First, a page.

‘Influenza and Covid-19 are like apples and tomatoes’

| Claudio Matera

The column of our student columnist about the down-to-earth mindset in Twente regarding the coronavirus made Claudio Matera, researcher at BMS, raise his eyebrows. 'I want to point out that this sickness is different and more serious than a flu; it’s a sickness that brings hospitals and their staff to their respective limit.'

It has now been around two weeks since my brother has stepped in my parents’ place. He drops a bit of shopping at the door (home delivery is jammed), waves his hand goodbye, and leaves. My parents are 71; my mum is fine, but my dad had a mild heart attack last summer and falls in the category of those at risk if infected with Covid-19. They all live in Varese, an Enschede-like town between Milan and Switzerland. At this point I want to clarify immediately that I have no intention of writing a sentimental, Italian, soap-opera drama here.

I know some people have argued that this is like a flu and that one shouldn’t panic, and I have no intention of writing about the silly races to supermarkets, nor I write about the ridiculous masks you may encounter in the subway in London.

Rather, I want to point out that this sickness is different and more serious than a flu; it’s a sickness that brings hospitals and their staff to their respective limit. To write a column for a university-based medium and base it all on a personal opinion about scientific events without reflecting on the available scientific evidence is like a Sunday sermon with no Bible quotes: out of place. And evidence suggests that influenza and Covid-19 are like apples and tomatoes: two fruits, no more than that.

First virology then statistics. It has been argued that this is like a flu. This is not true: Covid-19 has properties and structure (nomen omen) that distinguishes it from the ‘classic’ flu virus. The differences mean that we do not have the antibodies for it and when the virus finds fertile terrain for its spreading, it may affect the lower portions of our lungs with serious respiratory effects. This last aspect brings us to the second issue: the difficulty that many have to breath with the result that they need to be placed in Intensive Care Units (ICU). It is not my opinion - which would be irrelevant since none of these domains pertains to my field of research, but is a matter of science as this virus often turns out to be more aggressive when it affects the lower portion of lungs (see publications by TheLancet, WHO and, if you speak Italian, the Istituto Superiore di Sanità with the latest statistics, and more publications and data are emerging).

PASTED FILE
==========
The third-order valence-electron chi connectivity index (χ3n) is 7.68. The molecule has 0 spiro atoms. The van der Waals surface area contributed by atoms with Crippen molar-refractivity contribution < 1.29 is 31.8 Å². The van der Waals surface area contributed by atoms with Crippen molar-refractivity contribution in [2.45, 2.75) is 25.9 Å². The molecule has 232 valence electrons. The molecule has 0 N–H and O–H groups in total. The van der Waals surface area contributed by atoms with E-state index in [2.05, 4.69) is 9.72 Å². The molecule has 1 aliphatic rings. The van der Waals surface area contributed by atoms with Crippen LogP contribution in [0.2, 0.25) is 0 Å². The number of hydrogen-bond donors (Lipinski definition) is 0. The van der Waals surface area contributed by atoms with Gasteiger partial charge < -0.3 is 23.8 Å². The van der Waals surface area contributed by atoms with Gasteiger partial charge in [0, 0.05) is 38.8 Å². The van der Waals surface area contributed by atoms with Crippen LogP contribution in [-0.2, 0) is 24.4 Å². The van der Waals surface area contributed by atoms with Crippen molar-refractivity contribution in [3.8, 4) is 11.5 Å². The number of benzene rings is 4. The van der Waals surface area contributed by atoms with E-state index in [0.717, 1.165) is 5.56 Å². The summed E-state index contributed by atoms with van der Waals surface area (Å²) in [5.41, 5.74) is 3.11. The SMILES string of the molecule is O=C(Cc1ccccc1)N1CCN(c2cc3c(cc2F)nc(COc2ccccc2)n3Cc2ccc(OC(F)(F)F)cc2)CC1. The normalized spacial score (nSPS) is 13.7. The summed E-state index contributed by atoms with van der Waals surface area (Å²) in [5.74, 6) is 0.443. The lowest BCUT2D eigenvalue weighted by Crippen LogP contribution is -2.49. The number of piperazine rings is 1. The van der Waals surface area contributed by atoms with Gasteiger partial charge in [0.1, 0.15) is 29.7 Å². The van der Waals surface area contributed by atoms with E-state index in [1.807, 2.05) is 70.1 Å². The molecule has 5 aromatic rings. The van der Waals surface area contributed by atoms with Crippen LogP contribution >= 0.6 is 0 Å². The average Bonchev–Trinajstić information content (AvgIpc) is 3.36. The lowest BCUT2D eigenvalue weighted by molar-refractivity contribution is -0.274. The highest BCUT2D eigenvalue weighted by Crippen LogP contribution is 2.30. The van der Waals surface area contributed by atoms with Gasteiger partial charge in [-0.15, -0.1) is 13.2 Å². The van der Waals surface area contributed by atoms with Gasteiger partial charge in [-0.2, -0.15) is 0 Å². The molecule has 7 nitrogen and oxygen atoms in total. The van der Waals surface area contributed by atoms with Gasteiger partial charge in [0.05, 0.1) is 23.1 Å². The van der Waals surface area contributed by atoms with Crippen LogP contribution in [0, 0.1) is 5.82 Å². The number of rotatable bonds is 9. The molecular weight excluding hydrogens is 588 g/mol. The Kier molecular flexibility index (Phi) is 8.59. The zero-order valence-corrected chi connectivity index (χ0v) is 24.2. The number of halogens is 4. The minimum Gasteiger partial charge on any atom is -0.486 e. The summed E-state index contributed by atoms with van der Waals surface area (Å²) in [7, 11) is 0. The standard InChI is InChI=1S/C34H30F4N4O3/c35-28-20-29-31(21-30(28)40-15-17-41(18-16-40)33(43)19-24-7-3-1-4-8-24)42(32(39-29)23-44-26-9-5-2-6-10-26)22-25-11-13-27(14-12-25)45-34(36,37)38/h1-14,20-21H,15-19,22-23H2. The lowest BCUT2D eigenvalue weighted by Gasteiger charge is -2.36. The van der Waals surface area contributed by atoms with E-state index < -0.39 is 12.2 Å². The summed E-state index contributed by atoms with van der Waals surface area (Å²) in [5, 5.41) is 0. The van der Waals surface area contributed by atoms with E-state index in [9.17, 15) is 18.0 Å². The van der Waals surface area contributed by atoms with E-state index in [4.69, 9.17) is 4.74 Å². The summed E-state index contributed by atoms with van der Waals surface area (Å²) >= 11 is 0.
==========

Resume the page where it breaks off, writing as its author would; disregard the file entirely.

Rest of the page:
Copyright of this table above goes to ANBI (Associazione Nazionale Biotecnologi Italiani)

This last aspect brings us to numbers. Indeed, here the differences are enormous: the flu simply does not send so many people to the ICU of a hospital, with the result that once hospitals are jammed, it creates further problems if someone with another condition - say, a stroke, also needs an ICU bed. The graph below compares the 2019/2020 flu with the Covid-19 data in Italy updated to the 6th of March, and it compares data starting from the last weeks of 2019 to week 10 of 2020. The table was made by the Italian Association of Microbiologists in an effort to produce readable evidence against those who systematically claim that the present virus is like a flu: the Covid-19 brings more people to hospitals and ICU units, and this alone is the number that is relevant because this shows that this virus affects our healthcare systems and their capacity to deliver healthcare for everyone in an unprecedented manner.

We are the children of Enlightenment, and whilst politicians, journalists, vloggers and bloggers hit us with their opinions let’s be rational and opinionless in our behaviour. Let’s pay attention to our hygiene and that of our surroundings, if we have flu-like symptoms let’s stay home and let’s respect Covid-19: it has brought immense physical, emotional and practical sufferings around the world and if we want to avoid it or beat it we should take it seriously, not shrugging it off. Like the hero of the satirical novel Candide learns, we should beware of masters such as Pangloss or Martin, and make sure that we take care of our garden appropriately.

Claudio Matera, assistant professor at the Department of Public Administration, faculty BMS